Among hospital settings, surgical site infections (SSIs) are a main contributor to Healthcare Associated Infections (HAIs). Dissemination of microorganisms around SSIs can occur through the transfer of microorganisms from the patient’s surrounding skin or the skin of the healthcare professional.
SSIs can be avoided if conscientious hygiene procedures are practiced. Clinicians have used numerous strategies to combat wound infections, including topical and systemic administration of antibiotics, and various antiseptic agents such as hypochlorite (bleach) and hydrogen peroxide have been placed on wounds to kill bacteria or inhibit their growth. In contrast to these other agents, molecular iodine can treat skin such to make it bactericidal. This is due to the hydrophobic nature of I2.
A commonly used antimicrobial agent is povidone-iodine (Betadine), a complex of molecular iodine with polyvinylpyrrolidone (povidone), a synthetic polymer. The most common commercial form is a 10% solution in water yielding 1% available I2. Povidone-iodine (PVP-I) is also used as a surgical scrub or skin cleanser with a detergent base (0.75% available I2). Molecular iodine is the only iodine species which diffuses into skin since, unlike the other species in iodophors, I2 is hydrophobic. Outgassing of I2 from the skin can be measured for at least 24 hours following administration of Iogen's proprietary emollients. Controlled experiments have demonstrated the ability of the outgassing I2 to kill bacteria held in a suspension above the surface of treated skin. No soap, alcohol, chlorhexadine, or iodophore based formulation can match Iogen emollients' duration of microbicide activity and safety profile.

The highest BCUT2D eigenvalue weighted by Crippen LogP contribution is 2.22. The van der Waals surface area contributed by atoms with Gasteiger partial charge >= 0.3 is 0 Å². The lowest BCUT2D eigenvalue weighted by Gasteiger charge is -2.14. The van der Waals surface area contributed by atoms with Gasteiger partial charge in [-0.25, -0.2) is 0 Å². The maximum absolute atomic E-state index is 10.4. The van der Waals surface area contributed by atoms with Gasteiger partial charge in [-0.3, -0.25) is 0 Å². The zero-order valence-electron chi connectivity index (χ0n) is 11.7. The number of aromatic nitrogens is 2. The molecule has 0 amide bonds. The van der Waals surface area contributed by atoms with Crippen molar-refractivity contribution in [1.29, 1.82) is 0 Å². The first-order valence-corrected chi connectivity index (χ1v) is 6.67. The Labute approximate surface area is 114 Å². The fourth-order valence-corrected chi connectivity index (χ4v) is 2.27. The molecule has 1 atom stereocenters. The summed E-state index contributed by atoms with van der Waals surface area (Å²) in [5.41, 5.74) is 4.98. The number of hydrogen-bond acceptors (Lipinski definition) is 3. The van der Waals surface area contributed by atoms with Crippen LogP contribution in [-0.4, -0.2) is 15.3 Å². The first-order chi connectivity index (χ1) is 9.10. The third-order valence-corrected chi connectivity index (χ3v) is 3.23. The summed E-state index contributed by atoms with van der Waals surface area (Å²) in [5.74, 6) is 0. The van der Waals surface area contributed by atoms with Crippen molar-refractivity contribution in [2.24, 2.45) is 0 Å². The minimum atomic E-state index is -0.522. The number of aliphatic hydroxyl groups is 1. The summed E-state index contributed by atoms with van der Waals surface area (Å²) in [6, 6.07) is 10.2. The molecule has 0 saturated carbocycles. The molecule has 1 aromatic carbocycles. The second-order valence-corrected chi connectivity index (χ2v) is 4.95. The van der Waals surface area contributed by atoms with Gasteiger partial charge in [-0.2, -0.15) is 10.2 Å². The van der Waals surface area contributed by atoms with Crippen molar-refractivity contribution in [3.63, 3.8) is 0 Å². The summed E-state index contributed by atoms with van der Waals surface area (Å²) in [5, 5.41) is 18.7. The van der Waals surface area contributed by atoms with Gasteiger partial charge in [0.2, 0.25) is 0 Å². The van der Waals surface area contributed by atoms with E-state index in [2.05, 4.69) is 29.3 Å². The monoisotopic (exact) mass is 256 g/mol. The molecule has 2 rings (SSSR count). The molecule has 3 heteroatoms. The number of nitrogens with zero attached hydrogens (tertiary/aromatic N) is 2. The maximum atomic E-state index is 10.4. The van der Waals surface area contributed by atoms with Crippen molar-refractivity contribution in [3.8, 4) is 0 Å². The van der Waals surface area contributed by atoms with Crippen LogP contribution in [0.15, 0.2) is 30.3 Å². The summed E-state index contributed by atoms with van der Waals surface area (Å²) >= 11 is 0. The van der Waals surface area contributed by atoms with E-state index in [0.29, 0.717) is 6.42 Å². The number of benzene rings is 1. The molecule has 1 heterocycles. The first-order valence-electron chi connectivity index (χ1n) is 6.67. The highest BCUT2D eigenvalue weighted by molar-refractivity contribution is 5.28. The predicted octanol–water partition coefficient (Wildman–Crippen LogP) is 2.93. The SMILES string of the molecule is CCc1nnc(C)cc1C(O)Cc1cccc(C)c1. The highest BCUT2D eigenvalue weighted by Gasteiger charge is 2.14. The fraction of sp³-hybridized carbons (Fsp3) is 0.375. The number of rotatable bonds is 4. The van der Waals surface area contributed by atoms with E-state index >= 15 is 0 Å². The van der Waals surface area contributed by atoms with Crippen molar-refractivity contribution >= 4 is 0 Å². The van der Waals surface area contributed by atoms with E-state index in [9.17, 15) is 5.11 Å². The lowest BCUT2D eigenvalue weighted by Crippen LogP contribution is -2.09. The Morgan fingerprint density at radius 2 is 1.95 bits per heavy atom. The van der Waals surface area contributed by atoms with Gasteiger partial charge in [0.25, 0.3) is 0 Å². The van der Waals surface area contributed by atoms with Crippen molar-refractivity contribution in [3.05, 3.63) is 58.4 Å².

Iogen’s preferred I2 wound care treatment promises to retard wound progression and support the stages of healing (inflammatory, proliferative/reepithelializing, and remodeling). Efficacy studies evaluating our wound anticeptic have shown a sustained cidal capacity in vitro that is more effective that standard providone-iodine.